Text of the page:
Lindsay Felton as Skye Talisker and Elijah Wood as Jeff Lindquist
Sir Kenneth Branagh as Cyril Rodham, Francesca Buller as the Lover, Jennifer Fisher as Angella, Chazz Palminteri as Jimmy Volano, Robin Sachs as Ethan Rayne and Duncan Young as the Flayer
Watchers Council – Conference Room – Morning
Willow breezed into the Watchers Council conference room, her coat still on and her hair tousled from the wind. Her cheeks were a bright pink.
“Hi,” she called out, a little breathless. “Just got in. Andrew said you were looking for –”
“We’ve got some trouble,” Giles interrupted. “There’s something stalking people, something invisible, or nearly invisible, to the eye.”
“That’s what’s been killing those people all over town,” Dawn cut in. “You know, the way everyone’s been just…”
“Dropping like flies,” Xander finished. He furrowed his brow. “Do flies drop?”
“Well,” Willow said, “I did see a couple of reports on TV and –”
“And when have you been around to watch television?” Giles asked, curtly.
“I –” Willow’s face flushed, turning from bright pink to bright red. Her eyelids fluttered and she looked away.
“Willow,” Rowena began, “we know you need time to sort out everything that’s happened to you, your powers and all. But you have to tell Giles — um, all of us — where you’re going or how to reach you. The rules apply to you the same as the rest –”
“Ahem.” Giles was looking squarely at Rowena. Then he looked at Willow, who was taking her seat at the table. “Rowena is, of course, right. You may not have all your magical abilities, but you’re still very much a watcher and one of the heads of this Council. At the very least, you need to be setting an example. And not with all of these spot-absences a-a-and lack of focus on your work, not to mention the odd hours you’re keeping.”
“I’m sorry, really,” Willow replied. “I guess I have been kinda Harriet Houdini on you guys lately.”
“Who?” Dawn asked her.
“Houdini…the escape artist who –”
“We need you to be in the moment, Will,” Xander said, not harshly.
“I am,” she replied. “I’m all momentary.”
Giles sighed and rubbed his forehead. “Dawn and Rowena are going to be handling the research on what exactly we’re dealing with and whether or not it’s linked to the Presidium.”
“What’s the matter with Bonnie?” Jeff asked. “She wear out her usefulness already?”
Giles looked at the youngster a moment, then answered calmly, “Bonnie couldn’t offer any information, but,” Giles continued, “her knowledge of the Presidium is limited in many areas.”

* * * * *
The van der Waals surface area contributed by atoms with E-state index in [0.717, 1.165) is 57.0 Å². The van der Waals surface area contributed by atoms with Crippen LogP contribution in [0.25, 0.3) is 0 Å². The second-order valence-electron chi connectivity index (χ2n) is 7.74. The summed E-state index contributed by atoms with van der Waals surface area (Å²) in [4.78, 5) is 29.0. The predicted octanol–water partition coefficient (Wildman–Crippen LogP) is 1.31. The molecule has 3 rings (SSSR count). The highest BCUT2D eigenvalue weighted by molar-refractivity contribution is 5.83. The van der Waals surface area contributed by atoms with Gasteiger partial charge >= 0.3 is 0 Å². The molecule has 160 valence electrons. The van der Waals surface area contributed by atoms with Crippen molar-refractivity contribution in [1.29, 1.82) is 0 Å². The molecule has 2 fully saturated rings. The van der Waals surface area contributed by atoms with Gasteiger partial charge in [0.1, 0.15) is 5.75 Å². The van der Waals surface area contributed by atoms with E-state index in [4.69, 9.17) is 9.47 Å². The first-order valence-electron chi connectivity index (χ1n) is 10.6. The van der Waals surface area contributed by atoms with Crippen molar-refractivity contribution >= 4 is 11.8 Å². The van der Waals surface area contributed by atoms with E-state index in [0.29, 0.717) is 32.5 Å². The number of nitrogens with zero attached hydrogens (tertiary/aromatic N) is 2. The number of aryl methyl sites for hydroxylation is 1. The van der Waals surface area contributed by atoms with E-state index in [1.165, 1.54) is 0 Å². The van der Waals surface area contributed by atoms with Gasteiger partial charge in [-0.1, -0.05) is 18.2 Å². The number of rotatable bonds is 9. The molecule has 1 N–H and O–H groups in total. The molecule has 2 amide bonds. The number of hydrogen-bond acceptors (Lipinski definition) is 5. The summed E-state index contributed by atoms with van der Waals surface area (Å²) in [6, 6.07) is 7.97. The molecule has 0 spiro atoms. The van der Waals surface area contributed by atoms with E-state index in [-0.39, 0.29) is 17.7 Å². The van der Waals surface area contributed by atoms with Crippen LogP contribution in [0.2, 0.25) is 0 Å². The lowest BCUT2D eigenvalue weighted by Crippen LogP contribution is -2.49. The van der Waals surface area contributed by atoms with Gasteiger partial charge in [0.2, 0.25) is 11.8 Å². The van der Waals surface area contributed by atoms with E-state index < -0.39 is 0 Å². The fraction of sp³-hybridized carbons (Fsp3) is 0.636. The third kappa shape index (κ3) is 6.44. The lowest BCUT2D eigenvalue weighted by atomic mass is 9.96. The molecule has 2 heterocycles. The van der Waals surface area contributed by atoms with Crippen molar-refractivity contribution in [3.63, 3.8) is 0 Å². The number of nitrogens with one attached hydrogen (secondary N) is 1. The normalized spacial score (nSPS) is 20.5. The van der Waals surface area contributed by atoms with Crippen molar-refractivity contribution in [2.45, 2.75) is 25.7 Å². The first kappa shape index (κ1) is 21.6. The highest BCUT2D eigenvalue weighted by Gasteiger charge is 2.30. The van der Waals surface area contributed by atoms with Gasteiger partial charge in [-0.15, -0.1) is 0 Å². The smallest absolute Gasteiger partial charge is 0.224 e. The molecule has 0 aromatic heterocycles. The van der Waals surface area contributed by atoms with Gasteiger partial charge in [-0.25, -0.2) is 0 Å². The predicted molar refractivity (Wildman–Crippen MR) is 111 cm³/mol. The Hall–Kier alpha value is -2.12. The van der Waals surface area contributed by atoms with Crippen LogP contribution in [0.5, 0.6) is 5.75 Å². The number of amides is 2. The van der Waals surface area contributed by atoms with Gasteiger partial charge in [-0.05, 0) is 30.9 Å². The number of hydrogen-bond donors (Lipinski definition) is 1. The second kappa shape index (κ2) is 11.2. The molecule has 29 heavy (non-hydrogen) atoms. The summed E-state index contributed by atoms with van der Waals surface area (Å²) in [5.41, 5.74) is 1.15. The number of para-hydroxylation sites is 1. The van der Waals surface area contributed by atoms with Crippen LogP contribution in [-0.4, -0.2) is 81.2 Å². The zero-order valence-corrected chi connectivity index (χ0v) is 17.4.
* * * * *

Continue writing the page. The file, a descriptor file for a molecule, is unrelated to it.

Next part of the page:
Jeff huffed, with a bitter grin.
Giles ignored him and continued. “This is a report I had faxed from police headquarters about an hour ago.”
He gave her the last of the copies he had handed out. “Jeff, Willow, I’d like you both to see if there is some kind of spell that might materialize this…force. I’d also like our coven to put a protection spell on the Council and a barrier around the grounds.”
“Did anyone hear anything when the force struck?” Dawn asked.
“Nothing more than a rushing sound. It’s right here on page three.” Robin pointed to a paragraph in the report. “Doesn’t give us much to go on.”
“Yeah but what’s with the heat-wave effect?” Faith asked. “The last witness said ‘it looked like air if you could see it…like a heat wave’.”
“So, we’re looking for a hot demon,” Xander suggested.
“Or maybe it’s a hot demon looking for you, as usual,” Dawn giggled.
Xander’s mouth curved in a rueful grin.
“We’re looking for a deadly killer,” Giles rejoined, seriously. “We haven’t time for sophomoric jokes!”
Uneasy glances coursed round the table.
“Faith, Robin…I want you to see to it that the entire staff – absolutely everyone – is prepared to handle the situation if this…whatever it is comes calling here.”
“What about Becca?” Robin asked.
“I’ll be sending her to the New York Headquarters for safekeeping.”
“That’s not gonna happen,” Robin half-laughed. “Not while she’s got the bookstore and –”
“She’ll go. This is a threat to our child, as well.”
Silence followed from Giles’s comment. After a moment, he cleared his throat again.
“Well, if there are no further questions…”
“Hey, wait a minute,” Xander piped up amid the screech of chairs pulling away from the table. “I have a question.”
“Yes, Xander, what is it?”
“What do I do?”
Giles looked at him, at a bit of a loss.
“Yeah, I know,” Xander said jokingly, “try not to get in the way.”
Giles frowned. “Nor annoy anyone in the process,” he muttered. He picked up his papers, turned, and left the room without another word or acknowledgment.
“Gimli the Dwarf, meet Grimly the Watcher,” Xander remarked.
“He’s got a lot on his mind,” Robin said in Giles’s defense. “Not the least of which is a Wicca-without-a-wallop who seems to keep disappearing on us lately.”